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Fernand Melgar • Director

"I’ve never done a shoot before that’s given me so much back"


- Cineuropa met up with Fernand Melgar at the Solothurn Film Festival, where his film At the Philosophers' School is in competition for the Prix de Soleure

Fernand Melgar  • Director

Cineuropa met up with Fernand Melgar at Solothurn Film Festival, where his film, At the Philosophers' School [+see also:
film review
interview: Fernand Melgar
film profile
(opening film) is in competition for the Prix de Soleure. The director spoke with enthusiasm and sincerity about his feelings when filming his cinematic vision.

Cineuropa: How did the idea for ​​the film come about? Why did you decide to delve into the daily lives of your five protagonists?
Fernand Melgar:
I don't think I choose my films, but rather, they choose me. I've just finished At the Philosophers’ School and I have no idea what my next film will be. It's a bit like a sculptor who has a piece of stone in front of him, he knows that the sculpture is inside somewhere but he doesn't yet know how to define it. Luck would have it that the Verdeil Foundation, which is located in the French-speaking region of Switzerland and which includes a lot of specialised schools, phoned me up and asked me to make a film for them, a commissioned film, an institutional film. I explained to them that I don't take on commissions. Then I thought about it and I thought, why not? After making three films about foreigners, immigration and asylum seekers, I thought it might be a good idea. I don't make films about migration per se, but rather, films about otherness. "Togetherness," looking at each other, and the accepting those that are different from us are very important topics in my eyes. They are essential to all of my films.

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Could you tell us more about the central themes in your films?
When I shot my first few films I was naïve enough to think that they were going to change the world, and then I realised that's not how it works. I wondered if these same films, which couldn't change the world, could change people's perspectives. Personally, I’m very happy when someone approaches me and tells me, often after a screening, that they won’t be able see these people in the same light again. I essentially try to widen my audiences’ horizons, their field of vision. If I can do that, I've won!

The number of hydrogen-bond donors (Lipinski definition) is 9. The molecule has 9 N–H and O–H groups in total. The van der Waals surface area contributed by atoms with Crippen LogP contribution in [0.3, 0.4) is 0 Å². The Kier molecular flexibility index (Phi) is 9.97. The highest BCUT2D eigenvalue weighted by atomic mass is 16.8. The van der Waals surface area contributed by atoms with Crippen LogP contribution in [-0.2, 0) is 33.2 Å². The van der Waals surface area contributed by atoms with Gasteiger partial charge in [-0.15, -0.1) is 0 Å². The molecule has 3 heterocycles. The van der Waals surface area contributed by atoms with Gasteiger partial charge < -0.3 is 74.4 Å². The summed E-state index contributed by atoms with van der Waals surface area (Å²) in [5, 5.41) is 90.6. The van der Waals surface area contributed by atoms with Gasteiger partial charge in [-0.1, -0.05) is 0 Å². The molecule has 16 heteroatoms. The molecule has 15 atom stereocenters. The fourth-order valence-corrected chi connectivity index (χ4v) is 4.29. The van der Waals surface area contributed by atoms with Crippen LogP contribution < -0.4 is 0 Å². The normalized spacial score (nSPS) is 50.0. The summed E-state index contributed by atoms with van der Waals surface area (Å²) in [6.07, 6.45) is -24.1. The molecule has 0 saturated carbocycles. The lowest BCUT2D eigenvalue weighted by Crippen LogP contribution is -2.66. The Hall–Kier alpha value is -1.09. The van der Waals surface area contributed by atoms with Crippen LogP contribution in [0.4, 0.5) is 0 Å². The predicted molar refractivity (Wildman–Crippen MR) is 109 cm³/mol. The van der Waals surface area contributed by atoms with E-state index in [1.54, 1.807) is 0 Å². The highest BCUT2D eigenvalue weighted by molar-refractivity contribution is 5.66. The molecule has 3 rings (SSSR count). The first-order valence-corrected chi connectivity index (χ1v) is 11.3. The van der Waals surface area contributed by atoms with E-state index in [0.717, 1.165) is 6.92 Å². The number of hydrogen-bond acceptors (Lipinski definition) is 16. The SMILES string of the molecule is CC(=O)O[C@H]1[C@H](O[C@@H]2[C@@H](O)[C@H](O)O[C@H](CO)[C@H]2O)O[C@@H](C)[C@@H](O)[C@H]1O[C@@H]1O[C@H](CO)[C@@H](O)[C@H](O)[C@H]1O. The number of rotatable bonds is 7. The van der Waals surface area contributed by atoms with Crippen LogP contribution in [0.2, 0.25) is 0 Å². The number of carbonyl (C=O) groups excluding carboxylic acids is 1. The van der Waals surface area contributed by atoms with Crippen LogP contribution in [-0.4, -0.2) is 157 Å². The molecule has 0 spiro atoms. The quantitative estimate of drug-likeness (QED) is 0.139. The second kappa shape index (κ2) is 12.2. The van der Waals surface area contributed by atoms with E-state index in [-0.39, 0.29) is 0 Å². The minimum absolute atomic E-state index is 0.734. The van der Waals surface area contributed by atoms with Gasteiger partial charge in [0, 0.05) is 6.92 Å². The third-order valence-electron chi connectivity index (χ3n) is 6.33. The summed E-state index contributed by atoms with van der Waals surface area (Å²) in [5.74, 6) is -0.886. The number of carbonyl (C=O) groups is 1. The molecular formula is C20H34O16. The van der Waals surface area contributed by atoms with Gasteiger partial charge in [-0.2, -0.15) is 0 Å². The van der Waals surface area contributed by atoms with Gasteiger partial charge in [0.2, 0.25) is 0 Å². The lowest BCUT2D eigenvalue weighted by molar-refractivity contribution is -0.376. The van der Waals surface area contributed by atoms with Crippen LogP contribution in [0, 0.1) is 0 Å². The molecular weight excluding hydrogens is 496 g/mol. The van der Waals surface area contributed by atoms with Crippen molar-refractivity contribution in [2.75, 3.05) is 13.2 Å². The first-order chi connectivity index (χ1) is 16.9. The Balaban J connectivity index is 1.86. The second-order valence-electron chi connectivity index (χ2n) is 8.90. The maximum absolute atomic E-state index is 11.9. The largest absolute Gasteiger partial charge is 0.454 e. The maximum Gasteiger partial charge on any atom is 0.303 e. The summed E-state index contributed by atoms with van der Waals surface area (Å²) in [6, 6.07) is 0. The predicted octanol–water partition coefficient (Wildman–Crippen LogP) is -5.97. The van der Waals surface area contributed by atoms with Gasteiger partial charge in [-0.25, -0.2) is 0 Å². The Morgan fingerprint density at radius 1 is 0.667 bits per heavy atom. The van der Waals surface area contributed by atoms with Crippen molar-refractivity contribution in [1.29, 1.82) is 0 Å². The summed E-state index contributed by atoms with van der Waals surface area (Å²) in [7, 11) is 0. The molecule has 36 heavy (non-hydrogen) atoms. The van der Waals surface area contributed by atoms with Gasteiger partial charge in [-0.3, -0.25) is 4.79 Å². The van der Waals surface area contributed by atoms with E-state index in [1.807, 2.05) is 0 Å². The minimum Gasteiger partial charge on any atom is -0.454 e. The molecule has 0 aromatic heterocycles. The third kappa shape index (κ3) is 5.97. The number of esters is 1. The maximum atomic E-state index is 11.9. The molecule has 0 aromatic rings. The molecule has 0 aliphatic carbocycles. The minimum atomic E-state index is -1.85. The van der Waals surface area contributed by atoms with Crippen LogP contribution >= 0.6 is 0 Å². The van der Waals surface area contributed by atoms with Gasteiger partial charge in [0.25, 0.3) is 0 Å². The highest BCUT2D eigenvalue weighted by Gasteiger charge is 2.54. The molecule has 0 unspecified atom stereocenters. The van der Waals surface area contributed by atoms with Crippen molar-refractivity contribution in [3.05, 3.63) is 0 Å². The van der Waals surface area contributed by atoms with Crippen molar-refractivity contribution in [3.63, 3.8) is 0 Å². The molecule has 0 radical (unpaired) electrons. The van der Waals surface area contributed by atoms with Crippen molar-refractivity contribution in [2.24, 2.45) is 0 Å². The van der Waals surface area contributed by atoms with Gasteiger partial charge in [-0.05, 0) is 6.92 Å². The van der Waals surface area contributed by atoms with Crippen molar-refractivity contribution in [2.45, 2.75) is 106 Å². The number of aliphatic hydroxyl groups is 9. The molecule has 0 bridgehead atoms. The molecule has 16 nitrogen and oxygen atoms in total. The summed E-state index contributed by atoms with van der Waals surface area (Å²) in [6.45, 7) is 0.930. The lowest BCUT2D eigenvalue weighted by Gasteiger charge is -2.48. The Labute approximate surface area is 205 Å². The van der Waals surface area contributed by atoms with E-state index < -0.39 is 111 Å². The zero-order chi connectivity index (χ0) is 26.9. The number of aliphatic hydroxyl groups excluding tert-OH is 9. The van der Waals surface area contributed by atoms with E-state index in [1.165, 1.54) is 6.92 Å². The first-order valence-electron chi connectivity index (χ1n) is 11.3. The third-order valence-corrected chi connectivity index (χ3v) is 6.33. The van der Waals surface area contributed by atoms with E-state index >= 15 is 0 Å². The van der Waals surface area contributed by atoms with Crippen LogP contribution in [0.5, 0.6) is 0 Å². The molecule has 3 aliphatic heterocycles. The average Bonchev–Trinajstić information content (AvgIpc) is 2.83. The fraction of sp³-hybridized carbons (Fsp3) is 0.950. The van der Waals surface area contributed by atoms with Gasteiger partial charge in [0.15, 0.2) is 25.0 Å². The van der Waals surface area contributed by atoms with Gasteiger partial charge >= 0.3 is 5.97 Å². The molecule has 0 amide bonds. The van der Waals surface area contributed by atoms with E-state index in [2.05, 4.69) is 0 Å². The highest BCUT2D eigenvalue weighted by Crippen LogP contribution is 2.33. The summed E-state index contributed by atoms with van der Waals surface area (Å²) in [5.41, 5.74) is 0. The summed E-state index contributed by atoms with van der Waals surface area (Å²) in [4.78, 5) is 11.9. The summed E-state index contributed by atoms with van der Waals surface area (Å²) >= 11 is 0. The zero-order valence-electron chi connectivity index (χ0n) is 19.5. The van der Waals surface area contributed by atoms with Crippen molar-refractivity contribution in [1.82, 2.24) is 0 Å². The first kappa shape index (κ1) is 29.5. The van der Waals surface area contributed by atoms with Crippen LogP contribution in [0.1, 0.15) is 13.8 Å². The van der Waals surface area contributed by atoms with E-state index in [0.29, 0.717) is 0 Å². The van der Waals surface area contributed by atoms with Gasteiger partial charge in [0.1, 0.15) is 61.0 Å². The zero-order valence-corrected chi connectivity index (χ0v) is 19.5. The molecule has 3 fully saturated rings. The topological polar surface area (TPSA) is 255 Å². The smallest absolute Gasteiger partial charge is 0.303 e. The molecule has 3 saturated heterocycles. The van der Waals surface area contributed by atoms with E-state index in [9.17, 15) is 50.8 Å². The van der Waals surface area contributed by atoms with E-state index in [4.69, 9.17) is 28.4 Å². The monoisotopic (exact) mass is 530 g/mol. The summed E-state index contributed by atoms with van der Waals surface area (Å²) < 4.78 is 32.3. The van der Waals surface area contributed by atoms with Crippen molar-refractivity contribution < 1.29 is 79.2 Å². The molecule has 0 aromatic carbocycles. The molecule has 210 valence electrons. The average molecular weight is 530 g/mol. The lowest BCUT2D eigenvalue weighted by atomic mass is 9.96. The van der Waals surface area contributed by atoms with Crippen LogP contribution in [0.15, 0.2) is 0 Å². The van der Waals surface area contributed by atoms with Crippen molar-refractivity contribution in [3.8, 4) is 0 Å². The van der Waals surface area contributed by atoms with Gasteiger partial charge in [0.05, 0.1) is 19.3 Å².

How did you gain the trust of your protagonists? How did you manage to get them to accept the presence of the camera?
Although I don't have a lot of money when making films, I have something that nobody can buy: time. I need time to approach people. It's a bit like the fox in The Little Prince by Saint-Exupéry, who tells the protagonist that in order to be his friend he will have to tame him first. There's also talk of mutual taming, trust and acceptance in my film. It’s very important to me that there is informed consent in my films. The children I captured on film are particular in their own way. Some people would call them disabled, I would say they have more qualities than us, or at least different qualities. They are very sensitive, and they can very quickly tell when something’s wrong. From there on, the whole point of the film was to make sure that they let me into their world.

What's particularly special is that I normally spend about three months filming, but I spent a year and a half there, and I don't think I've ever done a film shoot before that’s given me so much back. I didn’t want it to end. I felt something very powerful. These children light up the world! Maybe that's why the film is called At the Philosophers’ School. Obviously because it's a school located on the Rue des Philosophes in Yverdon, but also because the film was a lesson in philosophy for me. Plato once said that philosophy is the pleasure of teaching others but also the pleasure of learning from others. At this school the children certainly learn, but the adults who take care of them and myself in particular also learnt a lot, too. At the Philosophers’ School is a film about love, about the fact that life always finds a way. For me it was very important to keep that in mind.

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(Translated from French)

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